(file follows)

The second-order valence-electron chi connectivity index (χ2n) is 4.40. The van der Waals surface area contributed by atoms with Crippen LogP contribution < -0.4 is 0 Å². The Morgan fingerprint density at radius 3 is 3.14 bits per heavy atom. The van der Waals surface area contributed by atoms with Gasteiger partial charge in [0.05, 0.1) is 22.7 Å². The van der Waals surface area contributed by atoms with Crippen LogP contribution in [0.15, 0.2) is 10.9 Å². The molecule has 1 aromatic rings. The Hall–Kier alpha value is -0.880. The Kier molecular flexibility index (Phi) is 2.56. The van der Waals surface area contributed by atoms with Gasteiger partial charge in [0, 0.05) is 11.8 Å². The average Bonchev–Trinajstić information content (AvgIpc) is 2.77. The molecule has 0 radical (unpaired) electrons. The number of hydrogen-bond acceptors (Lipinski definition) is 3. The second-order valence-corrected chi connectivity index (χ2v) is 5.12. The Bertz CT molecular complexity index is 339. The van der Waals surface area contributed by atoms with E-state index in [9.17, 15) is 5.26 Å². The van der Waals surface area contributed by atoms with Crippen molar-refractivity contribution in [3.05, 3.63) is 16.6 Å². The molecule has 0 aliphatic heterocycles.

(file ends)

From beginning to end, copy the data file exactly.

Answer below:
The second-order valence-electron chi connectivity index (χ2n) is 4.40. The van der Waals surface area contributed by atoms with Crippen LogP contribution < -0.4 is 0 Å². The Morgan fingerprint density at radius 3 is 3.14 bits per heavy atom. The van der Waals surface area contributed by atoms with Gasteiger partial charge in [0.05, 0.1) is 22.7 Å². The van der Waals surface area contributed by atoms with Crippen LogP contribution in [0.15, 0.2) is 10.9 Å². The molecule has 1 aromatic rings. The Hall–Kier alpha value is -0.880. The Kier molecular flexibility index (Phi) is 2.56. The van der Waals surface area contributed by atoms with Gasteiger partial charge in [0, 0.05) is 11.8 Å². The average Bonchev–Trinajstić information content (AvgIpc) is 2.77. The molecule has 0 radical (unpaired) electrons. The number of hydrogen-bond acceptors (Lipinski definition) is 3. The second-order valence-corrected chi connectivity index (χ2v) is 5.12. The Bertz CT molecular complexity index is 339. The van der Waals surface area contributed by atoms with E-state index in [9.17, 15) is 5.26 Å². The van der Waals surface area contributed by atoms with Crippen molar-refractivity contribution in [3.05, 3.63) is 16.6 Å². The molecule has 0 aliphatic heterocycles.